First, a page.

Though many of the fruit did not turn out cylindrical like I would have preferred, I did notice one plant growing more fruit more cylindrical than the rest. Although there must have been some cross-pollination between it and other fruit, I decided to save this particular fruit to see what it might become next year. For one thing: it definitely has potential.




September 8th






September 29th



The fruit itself is slightly firm, but not too dry. It is definitely worth trying out.



Opening the fruit for seed in late October, 2018.




One interesting thing about this variety is that the seeds are quite thin – so I have to be quite careful when using the colander so that the seeds do not fall through.





Friday, January 31, 2020

The Scopattizo Barese

When growing out the a seed packet Carosello Spuredda Leccese cucumber-melon what I expected was something that was either dark or something with stripes. What I did not expect was to grow something that was between light and dark. The Carosello Scopattizo Barese is the equivalent of a middle-of-the-road carosello – at least in color. This carosello has some light with little dark spots at every pore, making the whole fruit (or at least everywhere but the furrows) appear an emerald green color.




The Scopattizo Barese





July 26th, 2018 Scopattizo vine is near the top left.






August 23rd






August 30th










 The flavor of this variety is much like other carosello. The water content is a little lower than some, but higher than something like a Medium Long of Polignano or Medium Long of Barese. There is definitely some sweetness to it. However, what I really like about many of the carosello is the color. I know that the color does not dramatically change what the flavor is, but to me it makes a difference.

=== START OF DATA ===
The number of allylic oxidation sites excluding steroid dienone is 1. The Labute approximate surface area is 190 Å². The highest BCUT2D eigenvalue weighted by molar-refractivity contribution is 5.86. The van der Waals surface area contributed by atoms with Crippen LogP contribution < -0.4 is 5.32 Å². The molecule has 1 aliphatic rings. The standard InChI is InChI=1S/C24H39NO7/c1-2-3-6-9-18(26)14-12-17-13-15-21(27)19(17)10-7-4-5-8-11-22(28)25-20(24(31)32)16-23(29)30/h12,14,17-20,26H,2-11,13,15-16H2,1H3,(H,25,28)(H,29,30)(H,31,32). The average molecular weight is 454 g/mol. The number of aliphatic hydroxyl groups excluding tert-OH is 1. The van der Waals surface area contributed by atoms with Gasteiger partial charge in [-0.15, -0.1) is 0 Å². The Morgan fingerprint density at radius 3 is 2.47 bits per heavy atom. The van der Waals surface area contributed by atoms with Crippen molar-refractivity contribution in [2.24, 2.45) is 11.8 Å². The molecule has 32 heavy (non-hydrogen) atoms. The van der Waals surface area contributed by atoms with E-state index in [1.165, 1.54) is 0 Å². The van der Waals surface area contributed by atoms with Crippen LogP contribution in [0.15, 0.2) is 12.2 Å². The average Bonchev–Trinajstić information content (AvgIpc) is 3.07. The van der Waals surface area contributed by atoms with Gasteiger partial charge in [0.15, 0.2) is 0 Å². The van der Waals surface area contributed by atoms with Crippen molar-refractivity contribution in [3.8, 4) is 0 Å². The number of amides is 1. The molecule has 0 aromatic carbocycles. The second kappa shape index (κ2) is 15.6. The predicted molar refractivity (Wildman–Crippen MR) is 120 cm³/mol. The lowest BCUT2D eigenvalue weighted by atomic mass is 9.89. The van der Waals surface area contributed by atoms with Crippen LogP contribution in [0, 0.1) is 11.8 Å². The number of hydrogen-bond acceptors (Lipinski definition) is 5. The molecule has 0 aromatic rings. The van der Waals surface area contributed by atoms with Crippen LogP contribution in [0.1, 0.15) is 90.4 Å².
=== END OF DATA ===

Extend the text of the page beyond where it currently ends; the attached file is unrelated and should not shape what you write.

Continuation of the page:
September 8th



















October 22nd, 2018
















One of the interesting things about growing carosello is to see the difference in the mature fruit color seed color from one variety to another. Some seeds and fruit are light inside and some, like the Carosello Scapattizo Barese have orange color in them as well as darker seeds. Though I previously found that many off-type carosello that I grew in the past would produce lighter fruit, it seems that – as of late – I have been coming across the Scopattizo Barese much more often. Sadly, it seems that many seed retailers put whatever carosello seed they find into seed packets without regard to what the seed will really grow.




Carosello Scopatizzo Sementi (or seed)

Friday, January 24, 2020

The Unknown Splotched Carosello Leccese

Of all the varieties that I enjoyed growing out in 2018, the Splotched Carosello Leccese was my favorite. This is a completely unknown variety that I just named, but it definitely looks like a mixed-up variety that I can continue to work to isolate until I get a stable seed line. I started somewhere around July 11th and ended around September 8th.



The Unknown Splotched Leccese, September 8th, 2018.






The plant was grown on the back left







August 8th















August 11th





























The three things about this variety that seem the most promising are the fruit texture, the lightly colored furrows, and the splotching. It seems peculiar that the one carosello that I grow that is unknown looks just like many of the seed packets that are sold online. However, I would definitely bet that if you grew most of those seed, you would harvest fruit that look nothing remotely close to the color of this.The texture of this fruit remained quite juicy the whole time it grew.




August 14th






August 23rd






August 30th





Unfortunately, due to poor soil and overwatering, I was not able to grow more than one fruit from the to be able to taste it. However, it does look like a very likely candidate for growing out in my greenhouse (to isolate it) before doing a full growout in 2020 or beyond.